And he didn't have the body of an elite athlete. Madeley didn't want Howard to make the same mistakes he did while chasing his NHL career. One of them was an aversion to the weight room. Madeley joked that during his time at Lake Superior State, they threatened to name the weight room after him, just so he might actually visit it.

"I'd hide behind the punching bag," Madeley said. "I wanted him to be different than me. I was a talented kid, things came easy. I didn't want him to rely on that."

Spending four years in the minors has a way of getting a message to sink in and it certainly did for Howard. Looking at Howard now, it's hard to imagine him getting teased about his weight. It's maturation. It's part of the process of developing as a Red Wings prospect. Especially a goalie.

He was a prospect for so long that people almost forgot he was a prospect. But in Detroit, jobs aren't just given to those with talent. They're seized.

"We don't hand the keys over, they go in and grab the keys," Holland said. "That's it right there. We don't hand the keys over. You wait, you be patient, you're going to play with veteran players. When you get an opportunity, you make a statement."

Howard did exactly that.

Ten minutes that changed everything

Two things happened after last year's regular season that propelled Howard into the goalie he is right now. He was outstanding for the Red Wings during the playoffs, outplaying Ilya Bryzgalov in a first-round sweep of the Coyotes, and then he nearly led Detroit to a historic comeback win against the Sharks after the Red Wings dropped the first three games of the series. Somewhere along the line, the remaining doubts as to whether or not he could be an elite goaltender in this league disappeared.

"He kind of found himself," former teammate Chris Osgood said. "He was a completely different goalie. He was thriving on [the pressure] where before he was nervous about it. He could handle the tough times, in the NHL, in the playoffs. He's carried that on."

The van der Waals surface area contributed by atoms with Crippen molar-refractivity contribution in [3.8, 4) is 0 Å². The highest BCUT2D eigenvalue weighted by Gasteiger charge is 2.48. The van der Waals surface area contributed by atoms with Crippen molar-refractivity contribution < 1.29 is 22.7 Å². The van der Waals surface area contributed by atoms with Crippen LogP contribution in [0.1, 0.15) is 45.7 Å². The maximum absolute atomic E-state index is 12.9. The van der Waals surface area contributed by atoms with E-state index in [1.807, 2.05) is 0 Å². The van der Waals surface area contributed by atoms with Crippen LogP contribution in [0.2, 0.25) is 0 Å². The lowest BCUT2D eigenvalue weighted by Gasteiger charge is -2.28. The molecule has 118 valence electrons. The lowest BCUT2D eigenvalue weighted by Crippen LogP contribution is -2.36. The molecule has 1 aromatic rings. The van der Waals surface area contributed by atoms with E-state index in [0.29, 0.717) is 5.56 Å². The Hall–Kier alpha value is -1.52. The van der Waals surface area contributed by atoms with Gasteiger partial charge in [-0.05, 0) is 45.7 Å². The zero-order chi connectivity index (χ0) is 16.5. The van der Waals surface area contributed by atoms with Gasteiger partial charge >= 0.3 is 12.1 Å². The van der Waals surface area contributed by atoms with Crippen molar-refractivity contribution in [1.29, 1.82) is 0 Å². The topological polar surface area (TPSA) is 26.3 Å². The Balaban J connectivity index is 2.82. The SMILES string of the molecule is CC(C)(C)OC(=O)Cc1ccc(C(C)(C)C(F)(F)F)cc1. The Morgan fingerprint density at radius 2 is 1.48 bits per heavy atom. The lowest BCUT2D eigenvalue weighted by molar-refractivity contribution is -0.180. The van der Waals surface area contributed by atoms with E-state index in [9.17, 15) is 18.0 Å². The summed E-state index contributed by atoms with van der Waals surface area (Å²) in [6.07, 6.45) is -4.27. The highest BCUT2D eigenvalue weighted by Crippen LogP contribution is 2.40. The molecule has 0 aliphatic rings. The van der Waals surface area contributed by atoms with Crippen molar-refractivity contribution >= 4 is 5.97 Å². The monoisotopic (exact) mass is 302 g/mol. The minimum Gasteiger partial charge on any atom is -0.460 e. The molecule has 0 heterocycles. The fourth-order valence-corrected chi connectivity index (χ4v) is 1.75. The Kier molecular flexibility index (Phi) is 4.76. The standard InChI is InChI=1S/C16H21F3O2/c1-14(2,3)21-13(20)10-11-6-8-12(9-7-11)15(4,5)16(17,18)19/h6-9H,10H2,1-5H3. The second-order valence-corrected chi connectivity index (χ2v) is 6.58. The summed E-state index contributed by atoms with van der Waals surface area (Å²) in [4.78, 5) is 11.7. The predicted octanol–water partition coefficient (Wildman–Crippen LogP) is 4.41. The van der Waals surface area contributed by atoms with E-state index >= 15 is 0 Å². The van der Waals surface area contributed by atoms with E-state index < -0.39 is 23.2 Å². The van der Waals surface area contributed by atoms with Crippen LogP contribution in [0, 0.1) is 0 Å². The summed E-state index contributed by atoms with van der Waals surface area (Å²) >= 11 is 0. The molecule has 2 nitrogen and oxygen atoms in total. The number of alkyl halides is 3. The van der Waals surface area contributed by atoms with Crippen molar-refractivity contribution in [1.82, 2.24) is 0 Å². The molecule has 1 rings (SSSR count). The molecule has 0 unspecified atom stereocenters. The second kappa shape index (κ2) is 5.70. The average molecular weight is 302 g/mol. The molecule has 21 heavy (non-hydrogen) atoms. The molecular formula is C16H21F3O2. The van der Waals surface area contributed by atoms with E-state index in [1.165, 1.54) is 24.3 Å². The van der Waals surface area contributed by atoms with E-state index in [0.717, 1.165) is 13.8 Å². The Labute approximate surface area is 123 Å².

On Oct. 23, the single-biggest contributor to Howard's maturation arrived. Howard was with his pregnant wife, Rachel, for a routine checkup when the doctors sent him home to get his wife's belongings and prepare to have a baby. While he was home packing he got another call from the hospital, upping the urgency.

"I get back there, get up into the delivery room, throw the scrubs on," Howard said. "Ten minutes later, I was a dad."

Ten minutes that changed everything. Howard has always been well-rounded. He's always been laid-back, but something about becoming a father put things into focus that much more.

After a tough game, Howard makes the walk down the Joe Louis corridor to the wives room, where Rachel and James Howard IV wait on the leather couch. The game disappears.

Sometimes, when he's on the road, it's a baby picture texted from his wife that brightens the moment.

"He'll be like, 'That just totally turned my mood around,'" Rachel Howard said.

It puts things in perspective. Not in a 'The universe is huge' sort of way but in a way that makes success crucial. Now, it's not just about one person or teammates. It's about providing for a family.

On Saturday, following a win over the Blackhawks, there was nothing to forget. Only celebration. It was Detroit's 14th consecutive home win. Behind Howard's shutout against the Sabres two days later, the Wings would break their franchise record.

In the wives room, 3-month-old James IV sat on the lap of Natalie Ceccolini, Howard's former billet from Ann Arbor. Rachel looks at him and says everyone thinks he looks just like Jimmy. Especially in the eyes. The eyes that have put everything into focus for his dad.

"I just play in the moment. Who cares about tomorrow? Who cares about the past?" Howard said. "You learn -- whether you've made some mistakes or even when you do good things. You learn from it and you move on."

Craig Custance is a senior NHL writer for ESPN The Magazine.


You must be signed in to post a comment

Already have an account?